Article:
Some restaurant owners in Jamestown and Sonora have closed their doors temporarily due to current COVID-19 restrictions, saying they maintain their high quality even when serving to-go orders only and can’t break even in some cases, so they intend to stay shuttered until county and state health authorities allow outdoor dining.

“We’re waiting for the county health department and the state to permit outdoor dining, indoor dining or both,” Stephen Willey, owner of the historic National Hotel Restaurant and Bar in Jamestown, said Thursday in a phone interview.

“We’re known as one of the best restaurants in probably three counties,” Willey said Wednesday at the National. “We’ve been doing our best to follow the guidelines, but now, with takeout only, our food does not travel well. Given the quality of our food, we’re not going to compete with fast-food.”

Willey announced he was closing the National temporarily on Sunday this week. On Thursday, he clarified that he has limited rooms available to overnight stays, but the kitchen, two indoor dining rooms, outdoor patio dining and the saloon, with total seating for more than 100, are all closed for the time being.

Willey said he hopes to reassess the situation and reopen in the beginning of February.

Willey also said he is in the process of selling the business. He said he has two different parties who are looking at the National right now. He said he wants to retire and is seeking a special new owner, who will look after his 18 employees, half of whom have been with the National 10 years or more.

Before Sunday, Willey said the National had been serving take-out only since early December. Before that, he and his staff were able to offer outside dining on the 1859 hotel’s patio.

Prior to that, the National had indoor dining with social distancing. In May, it was outside dining. During the first few months of the pandemic, it was closed.

It’s been hard to keep track of all the changes, Willey said.

During an interview on Wednesday at the National, Willey took a call from the DoorDash delivery service.

“They had an order for us,” he said, “and we forgot to let them know we are on hiatus.”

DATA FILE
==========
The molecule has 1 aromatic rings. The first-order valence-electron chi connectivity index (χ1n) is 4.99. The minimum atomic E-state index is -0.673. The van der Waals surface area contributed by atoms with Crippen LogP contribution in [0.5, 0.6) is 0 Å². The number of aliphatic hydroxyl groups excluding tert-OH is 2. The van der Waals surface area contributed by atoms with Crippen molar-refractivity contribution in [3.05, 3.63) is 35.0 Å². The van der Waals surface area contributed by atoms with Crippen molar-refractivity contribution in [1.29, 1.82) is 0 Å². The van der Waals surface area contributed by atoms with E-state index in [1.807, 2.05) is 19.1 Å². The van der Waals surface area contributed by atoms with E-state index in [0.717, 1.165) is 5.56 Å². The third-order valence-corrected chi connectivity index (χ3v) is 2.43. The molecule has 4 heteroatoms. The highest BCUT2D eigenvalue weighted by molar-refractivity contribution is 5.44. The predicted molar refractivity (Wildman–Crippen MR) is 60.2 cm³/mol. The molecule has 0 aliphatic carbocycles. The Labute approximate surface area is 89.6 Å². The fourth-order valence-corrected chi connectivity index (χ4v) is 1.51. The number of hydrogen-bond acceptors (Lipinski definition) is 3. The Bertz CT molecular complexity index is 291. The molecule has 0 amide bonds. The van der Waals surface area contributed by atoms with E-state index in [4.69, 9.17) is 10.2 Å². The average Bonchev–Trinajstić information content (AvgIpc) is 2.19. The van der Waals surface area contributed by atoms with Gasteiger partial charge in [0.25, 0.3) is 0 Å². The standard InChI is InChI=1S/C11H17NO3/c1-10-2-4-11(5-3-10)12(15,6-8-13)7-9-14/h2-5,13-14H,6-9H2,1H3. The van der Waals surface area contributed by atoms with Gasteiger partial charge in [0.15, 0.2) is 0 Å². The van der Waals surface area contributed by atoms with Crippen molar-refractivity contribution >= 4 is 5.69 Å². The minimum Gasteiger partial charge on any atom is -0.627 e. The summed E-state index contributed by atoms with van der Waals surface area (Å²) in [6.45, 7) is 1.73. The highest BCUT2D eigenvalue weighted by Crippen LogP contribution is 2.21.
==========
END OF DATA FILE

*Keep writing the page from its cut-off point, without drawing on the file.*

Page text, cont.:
Restaurants are supposed to be limited to take-out only under the current regional stay home order, effective since Dec. 6 and contingent on intensive care unit availability in the 12-county San Joaquin Valley region that includes Tuolumne and Calaveras.

As of Thursday, ICU availability in the region remained at 0%. A 4-week ICU projection for the region from the state Department of Public Health stated it “does not meet criteria to exit order.”

The Diamondback Bar and Grill on South Washington Street in downtown Sonora is another popular restaurant in the county that is temporarily closed due to the COVID-19 restrictions.

“My employees are extremely upset,” Diamondback co-owner Lana Smith said in a phone interview Monday. “Between Copperopolis, Jamestown and Sonora, there are other businesses that are noncompliant. We tried to stay open one week. We couldn't make it.”

It’s frustrating, Smith said, in part because Diamondback is known for its food offerings, and it’s more difficult to maintain high standards when everything is prepared for take out only.

“We make everything fresh,” she said. “We can't change the quality of our food. We're closed for now, and we hope we can open again soon.”

Smith said she and co-owner Frank Uzzardo have applied for grants, but they’ve received no funding so far.

“We cannot afford it” to stay open for take-out only, Smith said. “We have to do a certain amount of sales a day. We have a kitchen staff. Everything is against us, the small businesses.”

Smith said a lot of other businesses are not complying with the current local and state health guidelines, and no one is enforcing them. She opened for indoor dining briefly in August and received a cease-and-desist order from the City of Sonora, with threats of fines up to $1,000. 

Sonora Brewing Co. also received a cease-and-desist order in August. City staff said the orders are a step before the city potentially imposes fines on businesses for not following COVID-19 rules. Fines begin at $250 for the first violation and up to $1,000 for the third.

“I don’t have the money,” Smith said this week. “We have to close and be compliant. If I stay open and serve outside, I could do it. We're remaining closed until we can serve outside.”

Smith said she feels there are some businesses that are being picked on and called out for not complying with the letter of the current guidelines, while other businesses are allowed to do as they please, including even serving people indoors.

“I can't stay closed forever,” she said. “The problem is, Diamondback Grill is the heart and soul of the county. You'd think people would work with us more. Right now, we are waiting until we can open and start serving people, not throwing a burger in a box. It's just not cost-effective.”

Contact Guy McCarthy at gmccarthy@uniondemocrat.net or 770-0405. Follow him on Twitter at @GuyMcCarthy.

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